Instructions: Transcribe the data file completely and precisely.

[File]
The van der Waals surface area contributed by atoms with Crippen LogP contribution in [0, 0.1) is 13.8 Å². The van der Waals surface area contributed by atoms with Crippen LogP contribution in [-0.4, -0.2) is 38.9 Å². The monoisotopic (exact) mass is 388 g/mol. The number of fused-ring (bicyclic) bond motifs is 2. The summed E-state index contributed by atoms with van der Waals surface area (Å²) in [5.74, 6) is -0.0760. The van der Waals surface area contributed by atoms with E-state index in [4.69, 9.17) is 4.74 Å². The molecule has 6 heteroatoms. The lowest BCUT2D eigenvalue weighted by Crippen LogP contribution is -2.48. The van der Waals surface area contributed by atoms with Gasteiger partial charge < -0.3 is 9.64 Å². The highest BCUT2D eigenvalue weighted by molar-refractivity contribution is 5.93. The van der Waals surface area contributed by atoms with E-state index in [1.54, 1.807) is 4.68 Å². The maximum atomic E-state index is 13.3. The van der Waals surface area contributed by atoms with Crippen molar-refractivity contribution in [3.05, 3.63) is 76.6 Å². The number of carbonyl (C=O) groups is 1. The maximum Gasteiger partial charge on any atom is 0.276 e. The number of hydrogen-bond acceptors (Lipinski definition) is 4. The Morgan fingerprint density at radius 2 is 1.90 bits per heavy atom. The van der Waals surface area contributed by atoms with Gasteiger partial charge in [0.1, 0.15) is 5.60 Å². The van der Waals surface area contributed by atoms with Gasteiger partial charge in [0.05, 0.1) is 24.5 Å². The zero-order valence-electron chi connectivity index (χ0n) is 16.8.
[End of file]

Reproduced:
The van der Waals surface area contributed by atoms with Crippen LogP contribution in [0, 0.1) is 13.8 Å². The van der Waals surface area contributed by atoms with Crippen LogP contribution in [-0.4, -0.2) is 38.9 Å². The monoisotopic (exact) mass is 388 g/mol. The number of fused-ring (bicyclic) bond motifs is 2. The summed E-state index contributed by atoms with van der Waals surface area (Å²) in [5.74, 6) is -0.0760. The van der Waals surface area contributed by atoms with E-state index in [4.69, 9.17) is 4.74 Å². The molecule has 6 heteroatoms. The lowest BCUT2D eigenvalue weighted by Crippen LogP contribution is -2.48. The van der Waals surface area contributed by atoms with Gasteiger partial charge < -0.3 is 9.64 Å². The highest BCUT2D eigenvalue weighted by molar-refractivity contribution is 5.93. The van der Waals surface area contributed by atoms with E-state index in [1.54, 1.807) is 4.68 Å². The maximum atomic E-state index is 13.3. The van der Waals surface area contributed by atoms with Crippen molar-refractivity contribution in [3.05, 3.63) is 76.6 Å². The number of carbonyl (C=O) groups is 1. The maximum Gasteiger partial charge on any atom is 0.276 e. The number of hydrogen-bond acceptors (Lipinski definition) is 4. The Morgan fingerprint density at radius 2 is 1.90 bits per heavy atom. The van der Waals surface area contributed by atoms with Gasteiger partial charge in [0.1, 0.15) is 5.60 Å². The van der Waals surface area contributed by atoms with Gasteiger partial charge in [0.05, 0.1) is 24.5 Å². The zero-order valence-electron chi connectivity index (χ0n) is 16.8.